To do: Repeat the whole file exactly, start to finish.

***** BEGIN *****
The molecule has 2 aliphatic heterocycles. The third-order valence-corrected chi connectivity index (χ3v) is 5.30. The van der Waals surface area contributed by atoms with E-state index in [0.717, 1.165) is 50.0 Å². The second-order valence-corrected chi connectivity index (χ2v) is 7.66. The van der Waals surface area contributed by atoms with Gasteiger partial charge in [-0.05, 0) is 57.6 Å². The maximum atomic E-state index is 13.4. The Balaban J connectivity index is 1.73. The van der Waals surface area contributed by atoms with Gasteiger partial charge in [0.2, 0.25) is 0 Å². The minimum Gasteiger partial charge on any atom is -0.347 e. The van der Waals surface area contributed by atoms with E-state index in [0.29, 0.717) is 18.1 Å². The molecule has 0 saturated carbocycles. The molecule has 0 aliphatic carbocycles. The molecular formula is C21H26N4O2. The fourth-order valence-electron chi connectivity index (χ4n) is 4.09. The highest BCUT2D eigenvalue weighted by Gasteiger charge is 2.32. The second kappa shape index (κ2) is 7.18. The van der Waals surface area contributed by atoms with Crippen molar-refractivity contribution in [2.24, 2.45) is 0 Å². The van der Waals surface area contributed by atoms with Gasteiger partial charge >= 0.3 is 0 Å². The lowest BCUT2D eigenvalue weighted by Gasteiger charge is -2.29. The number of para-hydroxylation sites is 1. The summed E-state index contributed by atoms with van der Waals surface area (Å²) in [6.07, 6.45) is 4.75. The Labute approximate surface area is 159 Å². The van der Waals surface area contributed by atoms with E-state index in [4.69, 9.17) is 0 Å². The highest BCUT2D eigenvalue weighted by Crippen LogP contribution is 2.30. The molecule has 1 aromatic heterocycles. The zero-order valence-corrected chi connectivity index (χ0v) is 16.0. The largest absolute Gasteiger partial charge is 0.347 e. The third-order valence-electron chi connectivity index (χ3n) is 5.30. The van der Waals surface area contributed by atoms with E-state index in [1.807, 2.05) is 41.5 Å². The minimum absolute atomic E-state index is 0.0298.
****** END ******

The molecule has 2 aliphatic heterocycles. The third-order valence-corrected chi connectivity index (χ3v) is 5.30. The van der Waals surface area contributed by atoms with E-state index in [0.717, 1.165) is 50.0 Å². The second-order valence-corrected chi connectivity index (χ2v) is 7.66. The van der Waals surface area contributed by atoms with Gasteiger partial charge in [-0.05, 0) is 57.6 Å². The maximum atomic E-state index is 13.4. The Balaban J connectivity index is 1.73. The van der Waals surface area contributed by atoms with Gasteiger partial charge in [0.2, 0.25) is 0 Å². The minimum Gasteiger partial charge on any atom is -0.347 e. The van der Waals surface area contributed by atoms with E-state index in [0.29, 0.717) is 18.1 Å². The molecule has 0 saturated carbocycles. The molecule has 0 aliphatic carbocycles. The molecular formula is C21H26N4O2. The fourth-order valence-electron chi connectivity index (χ4n) is 4.09. The highest BCUT2D eigenvalue weighted by Gasteiger charge is 2.32. The second kappa shape index (κ2) is 7.18. The van der Waals surface area contributed by atoms with Crippen molar-refractivity contribution in [2.24, 2.45) is 0 Å². The van der Waals surface area contributed by atoms with Gasteiger partial charge >= 0.3 is 0 Å². The lowest BCUT2D eigenvalue weighted by Gasteiger charge is -2.29. The number of para-hydroxylation sites is 1. The summed E-state index contributed by atoms with van der Waals surface area (Å²) in [6.07, 6.45) is 4.75. The Labute approximate surface area is 159 Å². The van der Waals surface area contributed by atoms with E-state index in [4.69, 9.17) is 0 Å². The highest BCUT2D eigenvalue weighted by Crippen LogP contribution is 2.30. The molecule has 1 aromatic heterocycles. The zero-order valence-corrected chi connectivity index (χ0v) is 16.0. The largest absolute Gasteiger partial charge is 0.347 e. The third-order valence-electron chi connectivity index (χ3n) is 5.30. The van der Waals surface area contributed by atoms with E-state index in [1.807, 2.05) is 41.5 Å². The minimum absolute atomic E-state index is 0.0298.